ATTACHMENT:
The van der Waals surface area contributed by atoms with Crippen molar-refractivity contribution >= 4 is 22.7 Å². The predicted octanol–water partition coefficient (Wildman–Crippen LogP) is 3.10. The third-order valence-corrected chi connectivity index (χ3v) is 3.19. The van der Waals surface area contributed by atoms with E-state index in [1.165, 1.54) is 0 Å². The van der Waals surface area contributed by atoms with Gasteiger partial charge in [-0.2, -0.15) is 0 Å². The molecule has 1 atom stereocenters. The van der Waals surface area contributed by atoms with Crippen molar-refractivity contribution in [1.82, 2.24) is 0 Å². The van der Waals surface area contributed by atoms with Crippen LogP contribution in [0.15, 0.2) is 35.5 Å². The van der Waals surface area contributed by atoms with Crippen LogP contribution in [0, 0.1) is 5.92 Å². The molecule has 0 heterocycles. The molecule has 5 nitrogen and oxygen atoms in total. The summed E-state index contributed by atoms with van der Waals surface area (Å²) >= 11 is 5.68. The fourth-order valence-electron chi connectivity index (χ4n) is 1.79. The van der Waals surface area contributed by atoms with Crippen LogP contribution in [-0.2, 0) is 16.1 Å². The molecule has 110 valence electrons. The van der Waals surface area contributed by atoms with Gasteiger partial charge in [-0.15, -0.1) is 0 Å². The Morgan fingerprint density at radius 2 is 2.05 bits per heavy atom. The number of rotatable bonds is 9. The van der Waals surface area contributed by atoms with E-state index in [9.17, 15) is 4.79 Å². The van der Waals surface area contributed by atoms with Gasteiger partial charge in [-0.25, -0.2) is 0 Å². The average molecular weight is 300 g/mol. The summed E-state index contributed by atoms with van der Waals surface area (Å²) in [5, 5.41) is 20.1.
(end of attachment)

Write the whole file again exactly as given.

The van der Waals surface area contributed by atoms with Crippen molar-refractivity contribution >= 4 is 22.7 Å². The predicted octanol–water partition coefficient (Wildman–Crippen LogP) is 3.10. The third-order valence-corrected chi connectivity index (χ3v) is 3.19. The van der Waals surface area contributed by atoms with E-state index in [1.165, 1.54) is 0 Å². The van der Waals surface area contributed by atoms with Gasteiger partial charge in [-0.2, -0.15) is 0 Å². The molecule has 1 atom stereocenters. The van der Waals surface area contributed by atoms with Crippen molar-refractivity contribution in [1.82, 2.24) is 0 Å². The van der Waals surface area contributed by atoms with Crippen LogP contribution in [0.15, 0.2) is 35.5 Å². The van der Waals surface area contributed by atoms with Crippen LogP contribution in [0, 0.1) is 5.92 Å². The molecule has 0 heterocycles. The molecule has 5 nitrogen and oxygen atoms in total. The summed E-state index contributed by atoms with van der Waals surface area (Å²) >= 11 is 5.68. The fourth-order valence-electron chi connectivity index (χ4n) is 1.79. The van der Waals surface area contributed by atoms with Crippen LogP contribution in [-0.2, 0) is 16.1 Å². The molecule has 110 valence electrons. The van der Waals surface area contributed by atoms with Gasteiger partial charge in [-0.15, -0.1) is 0 Å². The Morgan fingerprint density at radius 2 is 2.05 bits per heavy atom. The number of rotatable bonds is 9. The van der Waals surface area contributed by atoms with E-state index in [9.17, 15) is 4.79 Å². The van der Waals surface area contributed by atoms with Gasteiger partial charge in [-0.25, -0.2) is 0 Å². The average molecular weight is 300 g/mol. The summed E-state index contributed by atoms with van der Waals surface area (Å²) in [5, 5.41) is 20.1.